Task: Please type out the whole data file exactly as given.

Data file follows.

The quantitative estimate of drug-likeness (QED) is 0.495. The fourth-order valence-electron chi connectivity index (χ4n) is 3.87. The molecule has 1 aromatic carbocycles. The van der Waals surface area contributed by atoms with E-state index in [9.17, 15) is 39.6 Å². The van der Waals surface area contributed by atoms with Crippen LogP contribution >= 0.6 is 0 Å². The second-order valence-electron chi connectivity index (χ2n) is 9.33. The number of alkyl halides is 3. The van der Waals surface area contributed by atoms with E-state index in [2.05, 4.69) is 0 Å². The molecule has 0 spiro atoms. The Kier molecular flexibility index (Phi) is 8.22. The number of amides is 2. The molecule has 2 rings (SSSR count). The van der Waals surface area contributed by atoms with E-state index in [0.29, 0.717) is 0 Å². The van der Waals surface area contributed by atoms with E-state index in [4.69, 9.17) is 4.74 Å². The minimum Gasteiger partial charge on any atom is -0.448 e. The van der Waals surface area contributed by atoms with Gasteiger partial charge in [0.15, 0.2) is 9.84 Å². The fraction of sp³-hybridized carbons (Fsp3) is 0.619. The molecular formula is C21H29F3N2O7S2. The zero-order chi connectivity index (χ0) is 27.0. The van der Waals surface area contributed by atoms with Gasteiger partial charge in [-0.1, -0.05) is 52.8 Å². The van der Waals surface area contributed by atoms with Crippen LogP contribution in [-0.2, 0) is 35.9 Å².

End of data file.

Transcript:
The quantitative estimate of drug-likeness (QED) is 0.495. The fourth-order valence-electron chi connectivity index (χ4n) is 3.87. The molecule has 1 aromatic carbocycles. The van der Waals surface area contributed by atoms with E-state index in [9.17, 15) is 39.6 Å². The van der Waals surface area contributed by atoms with Crippen LogP contribution >= 0.6 is 0 Å². The second-order valence-electron chi connectivity index (χ2n) is 9.33. The number of alkyl halides is 3. The van der Waals surface area contributed by atoms with E-state index in [2.05, 4.69) is 0 Å². The molecule has 0 spiro atoms. The Kier molecular flexibility index (Phi) is 8.22. The number of amides is 2. The molecule has 2 rings (SSSR count). The van der Waals surface area contributed by atoms with E-state index in [0.29, 0.717) is 0 Å². The van der Waals surface area contributed by atoms with E-state index in [4.69, 9.17) is 4.74 Å². The minimum Gasteiger partial charge on any atom is -0.448 e. The van der Waals surface area contributed by atoms with Gasteiger partial charge in [0.15, 0.2) is 9.84 Å². The fraction of sp³-hybridized carbons (Fsp3) is 0.619. The molecular formula is C21H29F3N2O7S2. The zero-order chi connectivity index (χ0) is 27.0. The van der Waals surface area contributed by atoms with Gasteiger partial charge in [-0.1, -0.05) is 52.8 Å². The van der Waals surface area contributed by atoms with Crippen LogP contribution in [-0.2, 0) is 35.9 Å².